Hotels like Le Méridien in New Delhi, Accor Hotels’ Ibis in Gurugram, and Hilton Shillim in Pune have installed rooftop solar plants for captive power consumption on their own premises. Due to the rising power prices, the hospitality industry is also resorting to captive off-site and open access power procurement of renewable energy to lower their operating expenses. Recently, the Oberoi Group’s Gurugram properties, Trident and Oberoi, switched to renewables and started procuring solar power from a 7.5 MW captive solar plant in Balasar, Haryana. Two large hotels in Jaipur, Le Méridien Resort & Spa and Hilton, source solar power through open access from 1.3 MWp and 2 MWp solar parks, respectively located in Gajner, Rajasthan. The hotels save roughly 1.5 MUs and 2 MUs of energy per month respectively, leading to significant reductions in their power bills.
In the southern part of the country, wind power is the preferred renewable energy source for the hospitality industry, with many large hotels procuring huge quantities of cheap wind power through the open access or captive route. For instance, ITC Grand Chola in Chennai gets most of its power from a captive wind power plant in Coimbatore. The hotel also produces biodiesel from organic waste to power its heat pumps and boilers. ITC’s other properties like ITC Maratha in Mumbai, and ITC Windsor and Royal Gardenia in Bengaluru meet almost their entire power consumption through captive wind farms. Other major hotels like the Leela Palace in Bengaluru, Oberoi in Bengaluru, Residency Towers in Chennai and Taj Coromandel in Chennai also procure significant wind power capacity. In fact, Vivanta by Taj in Coimbatore meets more than 80 per cent of its total power requirements through wind power.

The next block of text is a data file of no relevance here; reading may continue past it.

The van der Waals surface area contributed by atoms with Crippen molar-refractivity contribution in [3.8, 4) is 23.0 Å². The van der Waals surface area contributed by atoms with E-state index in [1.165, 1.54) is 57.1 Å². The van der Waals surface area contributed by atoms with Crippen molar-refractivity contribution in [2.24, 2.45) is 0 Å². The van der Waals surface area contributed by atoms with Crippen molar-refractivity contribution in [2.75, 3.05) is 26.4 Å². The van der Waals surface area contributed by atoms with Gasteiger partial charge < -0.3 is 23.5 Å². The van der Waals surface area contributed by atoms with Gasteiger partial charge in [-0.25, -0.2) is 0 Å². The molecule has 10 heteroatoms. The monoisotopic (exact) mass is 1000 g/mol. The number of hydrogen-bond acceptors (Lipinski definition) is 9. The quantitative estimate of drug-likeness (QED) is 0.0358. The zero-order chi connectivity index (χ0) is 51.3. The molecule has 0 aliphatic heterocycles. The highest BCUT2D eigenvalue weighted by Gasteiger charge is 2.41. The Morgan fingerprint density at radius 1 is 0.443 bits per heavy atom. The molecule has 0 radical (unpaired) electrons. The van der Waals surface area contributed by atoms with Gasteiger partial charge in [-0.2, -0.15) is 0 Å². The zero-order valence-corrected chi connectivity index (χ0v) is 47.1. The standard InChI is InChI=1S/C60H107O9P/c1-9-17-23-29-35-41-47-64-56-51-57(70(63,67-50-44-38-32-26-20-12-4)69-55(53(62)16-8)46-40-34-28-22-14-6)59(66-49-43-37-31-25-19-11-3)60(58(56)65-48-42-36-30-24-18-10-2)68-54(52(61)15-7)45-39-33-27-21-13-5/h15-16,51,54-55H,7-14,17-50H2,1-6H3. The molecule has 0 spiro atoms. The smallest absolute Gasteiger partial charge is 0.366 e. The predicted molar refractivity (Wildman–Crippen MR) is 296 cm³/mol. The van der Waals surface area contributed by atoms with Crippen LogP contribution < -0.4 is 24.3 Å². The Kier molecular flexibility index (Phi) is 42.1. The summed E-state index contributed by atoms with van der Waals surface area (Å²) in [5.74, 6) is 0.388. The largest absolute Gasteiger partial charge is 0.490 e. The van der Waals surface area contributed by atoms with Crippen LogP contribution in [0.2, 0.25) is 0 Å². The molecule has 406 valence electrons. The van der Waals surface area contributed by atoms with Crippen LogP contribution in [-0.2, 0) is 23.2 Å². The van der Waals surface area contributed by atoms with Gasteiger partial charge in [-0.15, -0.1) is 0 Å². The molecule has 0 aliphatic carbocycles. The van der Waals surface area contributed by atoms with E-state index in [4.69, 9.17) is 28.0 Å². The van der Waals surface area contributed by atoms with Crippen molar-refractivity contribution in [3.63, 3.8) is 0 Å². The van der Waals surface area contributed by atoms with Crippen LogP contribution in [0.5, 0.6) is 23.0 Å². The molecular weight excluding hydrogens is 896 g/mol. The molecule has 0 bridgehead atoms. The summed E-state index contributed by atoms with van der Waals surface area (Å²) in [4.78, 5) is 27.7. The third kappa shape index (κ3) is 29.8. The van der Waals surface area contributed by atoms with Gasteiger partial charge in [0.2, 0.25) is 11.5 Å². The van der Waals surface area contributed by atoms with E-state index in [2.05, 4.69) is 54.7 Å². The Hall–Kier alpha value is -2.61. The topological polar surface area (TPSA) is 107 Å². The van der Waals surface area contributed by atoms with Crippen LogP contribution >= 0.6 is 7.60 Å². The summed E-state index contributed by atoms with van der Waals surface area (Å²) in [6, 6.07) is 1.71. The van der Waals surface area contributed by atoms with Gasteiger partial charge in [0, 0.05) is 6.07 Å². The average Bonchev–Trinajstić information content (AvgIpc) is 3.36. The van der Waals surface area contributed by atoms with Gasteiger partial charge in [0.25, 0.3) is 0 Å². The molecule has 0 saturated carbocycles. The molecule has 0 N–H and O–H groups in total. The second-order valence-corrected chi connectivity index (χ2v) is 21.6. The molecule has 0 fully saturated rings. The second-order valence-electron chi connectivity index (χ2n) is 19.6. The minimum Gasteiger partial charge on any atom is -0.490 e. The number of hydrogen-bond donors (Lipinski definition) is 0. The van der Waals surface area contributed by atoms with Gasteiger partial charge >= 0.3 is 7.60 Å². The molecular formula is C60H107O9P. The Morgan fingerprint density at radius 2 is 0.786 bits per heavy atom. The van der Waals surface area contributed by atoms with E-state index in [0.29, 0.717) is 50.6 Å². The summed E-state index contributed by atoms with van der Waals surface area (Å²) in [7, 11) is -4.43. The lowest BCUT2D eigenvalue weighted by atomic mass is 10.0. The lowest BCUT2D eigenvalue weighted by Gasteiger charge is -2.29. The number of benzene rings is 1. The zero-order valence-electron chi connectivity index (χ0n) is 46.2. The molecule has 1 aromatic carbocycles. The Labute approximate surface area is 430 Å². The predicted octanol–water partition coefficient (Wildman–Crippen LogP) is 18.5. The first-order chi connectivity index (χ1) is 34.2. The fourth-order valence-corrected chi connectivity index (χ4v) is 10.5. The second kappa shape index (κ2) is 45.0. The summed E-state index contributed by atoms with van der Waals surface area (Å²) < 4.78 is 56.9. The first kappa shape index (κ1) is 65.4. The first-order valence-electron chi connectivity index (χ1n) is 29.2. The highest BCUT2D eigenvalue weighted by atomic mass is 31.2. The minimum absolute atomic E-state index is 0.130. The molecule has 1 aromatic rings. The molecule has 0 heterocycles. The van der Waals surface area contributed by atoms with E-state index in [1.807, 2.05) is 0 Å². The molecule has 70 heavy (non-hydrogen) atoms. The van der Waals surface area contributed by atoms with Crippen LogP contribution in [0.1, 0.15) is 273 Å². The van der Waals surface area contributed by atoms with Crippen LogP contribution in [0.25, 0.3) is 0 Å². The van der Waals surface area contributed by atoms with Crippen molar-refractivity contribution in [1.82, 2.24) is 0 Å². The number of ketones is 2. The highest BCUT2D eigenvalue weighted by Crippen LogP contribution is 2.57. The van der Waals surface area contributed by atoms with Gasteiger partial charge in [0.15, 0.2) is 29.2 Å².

As of today, ITC Limited’s hotels in total meet more than 58 per cent of their electricity requirements through renewable energy sources such as wind and solar. In 2017-18, Indian Hotels Company Limited, with its flagship brand, Taj, met 21.75 per cent of the total energy consumption of 60 hotels through renewable energy sources. Both ITC Limited and Indian Hotels Company Limited are expanding their solar and wind energy footprint. Other large hotel chains like Marriott International and Hyatt Hotels Corporation are also exploring renewable energy solutions as part of their corporate strategy. In fact, Mahindra Holidays & Resorts India Limited has committed to join RE 100, a global renewable energy campaign led by The Climate Group. It has also set a target to power 100 per cent of its global operations with renewable electricity by 2050.
Renewable energy is expected to form a major part of the corporate strategy of hospitality companies as they strive to cut their operating costs and attract environmentally conscious youth travellers. In fact, hospitality is expected to emerge as a key stand-alone business segment for solar and wind power developers, and operations and maintenance service providers, leading to the development of innovative business models. Renewable integration with the use of energy storage systems may gain prominence in this space as quality and uninterrupted power is of utmost importance for hotels. Going forward, it will be interesting to see how renewable energy systems transform the hotel and hospitality landscape of the country.